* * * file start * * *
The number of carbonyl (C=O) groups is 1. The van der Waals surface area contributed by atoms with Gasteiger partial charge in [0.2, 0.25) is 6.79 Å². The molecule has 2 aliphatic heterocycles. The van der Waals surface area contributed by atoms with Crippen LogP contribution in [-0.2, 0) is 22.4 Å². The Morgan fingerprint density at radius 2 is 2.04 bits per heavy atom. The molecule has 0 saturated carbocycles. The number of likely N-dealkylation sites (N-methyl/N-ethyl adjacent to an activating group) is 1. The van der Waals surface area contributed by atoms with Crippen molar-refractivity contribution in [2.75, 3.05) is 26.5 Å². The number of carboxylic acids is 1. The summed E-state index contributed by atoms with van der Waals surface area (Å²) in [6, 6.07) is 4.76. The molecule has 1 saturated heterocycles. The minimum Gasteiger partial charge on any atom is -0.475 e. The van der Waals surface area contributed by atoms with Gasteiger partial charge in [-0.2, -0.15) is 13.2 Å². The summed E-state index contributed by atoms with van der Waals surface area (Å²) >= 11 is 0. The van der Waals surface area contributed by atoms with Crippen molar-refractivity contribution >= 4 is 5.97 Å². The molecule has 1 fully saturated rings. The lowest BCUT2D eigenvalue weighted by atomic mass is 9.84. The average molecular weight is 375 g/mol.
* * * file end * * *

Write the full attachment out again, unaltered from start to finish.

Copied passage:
The number of carbonyl (C=O) groups is 1. The van der Waals surface area contributed by atoms with Gasteiger partial charge in [0.2, 0.25) is 6.79 Å². The molecule has 2 aliphatic heterocycles. The van der Waals surface area contributed by atoms with Crippen LogP contribution in [-0.2, 0) is 22.4 Å². The Morgan fingerprint density at radius 2 is 2.04 bits per heavy atom. The molecule has 0 saturated carbocycles. The number of likely N-dealkylation sites (N-methyl/N-ethyl adjacent to an activating group) is 1. The van der Waals surface area contributed by atoms with Crippen molar-refractivity contribution in [2.75, 3.05) is 26.5 Å². The number of carboxylic acids is 1. The summed E-state index contributed by atoms with van der Waals surface area (Å²) in [6, 6.07) is 4.76. The molecule has 1 saturated heterocycles. The minimum Gasteiger partial charge on any atom is -0.475 e. The van der Waals surface area contributed by atoms with Gasteiger partial charge in [-0.2, -0.15) is 13.2 Å². The summed E-state index contributed by atoms with van der Waals surface area (Å²) >= 11 is 0. The van der Waals surface area contributed by atoms with Crippen molar-refractivity contribution >= 4 is 5.97 Å². The molecule has 1 fully saturated rings. The lowest BCUT2D eigenvalue weighted by atomic mass is 9.84. The average molecular weight is 375 g/mol.